Do I have to click “Allow cookies” on every website that asks for it?

Should I allow cookies every time you are asked? Away from a computer, device, or phone, the answer is absolutely “yes,” especially when it comes to chocolate chips. But cookies on websites are another story. Do we have to accept cookies when websites interrogate?

It is complicated. Sit back, relax and maybe grab a real cookie. We’ll figure that out and answer any questions we think you have.

Is it really that complicated? Either we allow cookies on every website that requests them, or we don’t. Let’s not keep ourselves in suspense: What is it?

If you are looking for a direct and easy answer so you can go click on something else, the answer is no, you should not click “allow cookies” on every website that asks you to. But there is some nuance to the whole website cookie situation, and so if you want to know when to allow cookies and when not to, then yes, it’s complicated.

Good. What are even cookies?

When you visit a website and are asked if you accept cookies, you accept or reject text files. These text files are stored on your web browser, and they track and collect data from your browser, returning that information to the website.

By the way, why the hell do we call text files “cookies”?

In the mid-1990s, a computer programmer named Lou Montulli invented these text files and called them cookies because he had heard the term “magic cookie” in a course on operating systems at university. The original magic cookie term was similar to what it was trying to do, which was to improve a website’s memory, so websites would remember who you are when you return to them (otherwise you’d be putting something to buy later in a shopping cart website, and it would never stay there, which would be annoying if you closed your browser or tab and came back to it a few minutes later). And Montulli liked the “cookie” sound, so there you have it.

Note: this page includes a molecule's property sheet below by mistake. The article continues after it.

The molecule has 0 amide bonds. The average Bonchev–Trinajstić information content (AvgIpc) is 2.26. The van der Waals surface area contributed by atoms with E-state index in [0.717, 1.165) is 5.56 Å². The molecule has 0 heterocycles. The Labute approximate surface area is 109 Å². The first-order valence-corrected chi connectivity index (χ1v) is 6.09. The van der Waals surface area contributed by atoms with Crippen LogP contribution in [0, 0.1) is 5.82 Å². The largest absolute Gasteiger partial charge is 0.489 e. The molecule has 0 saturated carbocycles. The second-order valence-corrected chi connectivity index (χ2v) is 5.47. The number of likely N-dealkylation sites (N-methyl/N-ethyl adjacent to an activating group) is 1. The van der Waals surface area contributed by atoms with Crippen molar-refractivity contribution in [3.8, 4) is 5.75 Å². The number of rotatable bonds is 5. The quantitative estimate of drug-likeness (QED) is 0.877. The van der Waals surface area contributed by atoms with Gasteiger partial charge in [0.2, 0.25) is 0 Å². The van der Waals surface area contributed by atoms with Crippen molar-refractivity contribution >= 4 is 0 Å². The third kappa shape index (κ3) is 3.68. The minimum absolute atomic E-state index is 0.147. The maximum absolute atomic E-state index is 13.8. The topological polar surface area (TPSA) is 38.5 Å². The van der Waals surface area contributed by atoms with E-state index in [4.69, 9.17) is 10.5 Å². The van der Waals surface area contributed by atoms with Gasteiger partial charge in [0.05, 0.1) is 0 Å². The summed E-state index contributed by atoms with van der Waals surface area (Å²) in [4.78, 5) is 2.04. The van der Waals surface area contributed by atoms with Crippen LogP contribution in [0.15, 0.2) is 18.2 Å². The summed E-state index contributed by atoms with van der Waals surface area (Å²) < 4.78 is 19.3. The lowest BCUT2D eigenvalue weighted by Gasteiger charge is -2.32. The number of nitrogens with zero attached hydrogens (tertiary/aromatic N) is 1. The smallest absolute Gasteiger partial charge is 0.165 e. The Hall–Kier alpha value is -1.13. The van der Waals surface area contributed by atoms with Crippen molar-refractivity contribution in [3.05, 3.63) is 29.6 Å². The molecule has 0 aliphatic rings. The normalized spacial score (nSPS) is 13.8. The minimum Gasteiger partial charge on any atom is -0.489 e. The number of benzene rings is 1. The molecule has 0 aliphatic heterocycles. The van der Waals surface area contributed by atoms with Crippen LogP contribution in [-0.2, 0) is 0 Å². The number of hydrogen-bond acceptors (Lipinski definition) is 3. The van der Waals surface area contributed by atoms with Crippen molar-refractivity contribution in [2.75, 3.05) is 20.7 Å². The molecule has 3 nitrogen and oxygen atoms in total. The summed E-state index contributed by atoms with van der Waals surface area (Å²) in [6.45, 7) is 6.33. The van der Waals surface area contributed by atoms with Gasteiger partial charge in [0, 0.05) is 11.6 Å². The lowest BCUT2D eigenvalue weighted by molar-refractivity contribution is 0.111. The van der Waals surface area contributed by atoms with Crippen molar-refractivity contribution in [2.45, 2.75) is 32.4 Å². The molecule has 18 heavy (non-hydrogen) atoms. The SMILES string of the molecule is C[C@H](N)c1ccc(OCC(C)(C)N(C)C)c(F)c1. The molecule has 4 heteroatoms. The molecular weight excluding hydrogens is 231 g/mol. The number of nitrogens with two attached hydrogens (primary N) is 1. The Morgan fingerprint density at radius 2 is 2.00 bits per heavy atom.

Are cookies bad?

“Overall, cookies aren’t bad or good,” said Cris Angulo , a computer expert at JustAnswer.com, a question and answer site. “Accepting them can be more of a personal preference on the sites you visit, allowing you to choose whether to give them data they can use to better personalize your online experience on the websites.”

For example, we mentioned the ability of an online store’s shopping cart to remember your stuff. Well, if you’re grateful when a website saves your login information so you don’t have to continually retype your username and password, then you should thank the website’s cookies (and Lou Montuli).

Without cookies, if you go to a weather website, you’ll have to re-enter your zip code each time to see if it’s going to rain or shine in your area. If you frequent a dating site and want it to remember you and remember your profile, cookies will do that. If you use Facebook, LinkedIn and Twitter, cookies are placed on your computer. You understand: cookies are everywhere on the Internet.

In general, cookies from a website are good (or unavoidable) and you must accept them.

How do we know which cookies to accept and which not to accept?

This is the main question that torments all Internet users. You see, there is more than one type of cookie.

Tim Finin is a professor of computer science and electrical engineering at the University of Maryland, Baltimore County, and he explained that there are three types of cookies that we typically encounter:

  • Session cookies. “Session Cookies are the safest and most useful for users,” Finin said. “They help websites deliver content tailored to your device and remember choices you have made about them. They are automatically deleted when you close your browser.
  • Persistent cookies. Persistent cookies are created by the websites you visit and stored on your device. They can recognize repeat visits and remember useful things about you, like your account. They can only be accessed by the site that created them,” Finin said.